p.s. – Judge Murphy is permanently disabled as a result of the Herald defamation incident, and therefore is no longer on the bench.

p.p.s. – apologies to SNL, Seth Meyers and Amy Poehler. Really.

p.p.s. – if this whole Judge Murphy thing leaves you shaking your head in bewilderment, you are not alone.

The Ten Weirdest Cases of 2008

Courtesy of the London Times online.

Here is number 1, which I assume even under the English version of “top ten” lists is the “winner.” –

What’s in a name? A nine-year-old girl involved in a custody hearing in New Zealand drew international attention for her name: “Talula Does The Hula From Hawaii”. The judge decided that the name was a form of abuse and ordered the girl placed under the guardianship of the court. The judge noted that it was part of a wider phenomenon; other eccentric names given to children in New Zealand in recent times included “Number 16 Bus Shelter” and, for twins, “Benson” and “Hedges” and “Fish” and “Chips”.

Nation Finally Shitty Enough To Make Social Progress

Nation Finally Shitty Enough To Make Social Progress:

Although polls going into the final weeks of October showed Sen. Obama in the lead, it remained unclear whether the failing economy, dilapidated housing market, crumbling national infrastructure, health care crisis, energy crisis, and five-year-long disastrous war in Iraq had made the nation crappy enough to rise above 300 years of racial prejudice and make lasting change.

“Today the American people have made their voices heard, and they have said, ‘Things are finally as terrible as we’re willing to tolerate,” said Obama, addressing a crowd of unemployed, uninsured, and debt-ridden supporters. “To elect a black man, in this country, and at this time—these last eight years must have really broken you.”

See also:Black Man Given Nation’s Worst Job

More Legal Humor from Evan Schaeffer

We need more laughs in the legal profession, believe me. Lawyers take themselves way too seriously – and I’m putting that very politely.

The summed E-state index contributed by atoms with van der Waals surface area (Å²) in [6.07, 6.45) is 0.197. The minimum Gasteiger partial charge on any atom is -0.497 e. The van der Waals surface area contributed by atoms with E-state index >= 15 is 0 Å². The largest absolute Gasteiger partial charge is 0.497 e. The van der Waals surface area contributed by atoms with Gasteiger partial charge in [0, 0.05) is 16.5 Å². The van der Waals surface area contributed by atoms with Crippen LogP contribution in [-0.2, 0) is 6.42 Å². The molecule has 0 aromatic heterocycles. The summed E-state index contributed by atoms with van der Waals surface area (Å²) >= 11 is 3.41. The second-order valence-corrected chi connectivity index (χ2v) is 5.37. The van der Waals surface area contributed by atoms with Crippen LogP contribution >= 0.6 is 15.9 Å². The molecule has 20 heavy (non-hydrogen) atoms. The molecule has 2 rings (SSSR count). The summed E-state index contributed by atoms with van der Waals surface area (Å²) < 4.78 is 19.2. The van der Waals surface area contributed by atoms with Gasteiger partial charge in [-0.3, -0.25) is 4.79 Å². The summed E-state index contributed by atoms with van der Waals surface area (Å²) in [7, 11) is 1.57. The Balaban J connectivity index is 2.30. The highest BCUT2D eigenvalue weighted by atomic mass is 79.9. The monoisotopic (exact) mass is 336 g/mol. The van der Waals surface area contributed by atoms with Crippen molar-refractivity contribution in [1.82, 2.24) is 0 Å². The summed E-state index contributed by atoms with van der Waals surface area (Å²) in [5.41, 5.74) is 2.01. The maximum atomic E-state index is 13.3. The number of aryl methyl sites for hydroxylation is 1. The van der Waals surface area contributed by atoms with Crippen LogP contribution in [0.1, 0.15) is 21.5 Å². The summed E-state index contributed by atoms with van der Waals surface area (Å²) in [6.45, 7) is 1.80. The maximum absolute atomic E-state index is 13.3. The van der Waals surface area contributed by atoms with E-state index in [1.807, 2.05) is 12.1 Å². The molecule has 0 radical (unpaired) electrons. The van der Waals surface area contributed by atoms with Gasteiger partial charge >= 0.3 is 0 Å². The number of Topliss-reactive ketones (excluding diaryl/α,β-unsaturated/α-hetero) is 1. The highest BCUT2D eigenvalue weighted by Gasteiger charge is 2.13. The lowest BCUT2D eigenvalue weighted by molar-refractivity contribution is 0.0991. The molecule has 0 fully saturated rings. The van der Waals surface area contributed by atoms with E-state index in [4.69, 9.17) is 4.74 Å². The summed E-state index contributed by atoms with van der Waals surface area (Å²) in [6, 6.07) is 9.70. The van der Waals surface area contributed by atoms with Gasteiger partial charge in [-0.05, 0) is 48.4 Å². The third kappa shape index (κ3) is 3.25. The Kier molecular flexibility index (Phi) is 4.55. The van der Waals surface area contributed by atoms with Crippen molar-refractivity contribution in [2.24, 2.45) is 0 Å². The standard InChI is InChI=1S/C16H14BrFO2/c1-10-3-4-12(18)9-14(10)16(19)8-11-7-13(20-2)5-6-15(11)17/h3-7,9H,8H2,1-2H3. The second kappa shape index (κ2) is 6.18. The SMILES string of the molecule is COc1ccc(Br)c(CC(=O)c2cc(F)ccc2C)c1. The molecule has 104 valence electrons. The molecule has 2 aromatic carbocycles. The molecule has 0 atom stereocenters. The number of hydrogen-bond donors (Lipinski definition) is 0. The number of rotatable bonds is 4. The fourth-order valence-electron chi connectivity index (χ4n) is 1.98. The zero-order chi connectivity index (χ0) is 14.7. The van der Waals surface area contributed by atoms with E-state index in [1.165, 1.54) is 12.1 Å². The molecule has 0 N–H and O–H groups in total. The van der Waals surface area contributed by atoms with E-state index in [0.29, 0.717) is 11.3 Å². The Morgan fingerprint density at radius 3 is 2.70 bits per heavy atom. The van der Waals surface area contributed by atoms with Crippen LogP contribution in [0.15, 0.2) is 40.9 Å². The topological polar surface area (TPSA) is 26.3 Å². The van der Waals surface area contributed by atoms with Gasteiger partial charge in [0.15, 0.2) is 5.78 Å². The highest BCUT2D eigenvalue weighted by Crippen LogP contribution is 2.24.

Evan Schaeffer of The Legal Underground is working to correct this with a long-running series of “advice” letters: advice to young lawyers, advice to federal judges, advices to partners, and so on. If you’ve worked in a large law firm (typically his target), you realize he has a talent for this. If you haven’t you probably can’t believe this stuff (admittedly, a lot of it is over the top). However, there is at least a germ of truth to all of this.

Example from “Advice to Young Lawyer #24”, dated January 7, 2005:

Dear Mr. Schaeffer:

I’m in a terrible bind. There’s a partner in our 1,127-attorney firm named Mr. B who everyone is scared of, including me. Unfortunately, I got assigned to his practice group yesterday. Even though I’m a fourth-year associate, Mr. B apparently wanted to break me in easy. He called me on the phone, said his secretary had a document for me to copy, and told me to come to his office. When I did, he was on the phone again. He held up his right hand with all his fingers extended and mouthed, “This many.” So far, so good. I made five copies. But later in the day, he called me into his office again. He wasn’t on the phone anymore. He held up his right hand and extended his fingers again. Then he started screaming. “Look!” he yelled. “Tell me what you see!” A chill ran down my spine when I counted only four fingers.

As it turns out, Mr. B is missing the pinky on his right hand. As a result, I really screwed up. Continue reading …

Here’s a link to a collection of all the “advice” letters, and here’s a link to an earlier posting of some of his stuff (“17 types of lawyers”) on this blog.

I think Evan may the be the Garrison Keillor of the legal profession, or more to the point, our Hunter S. Thompson.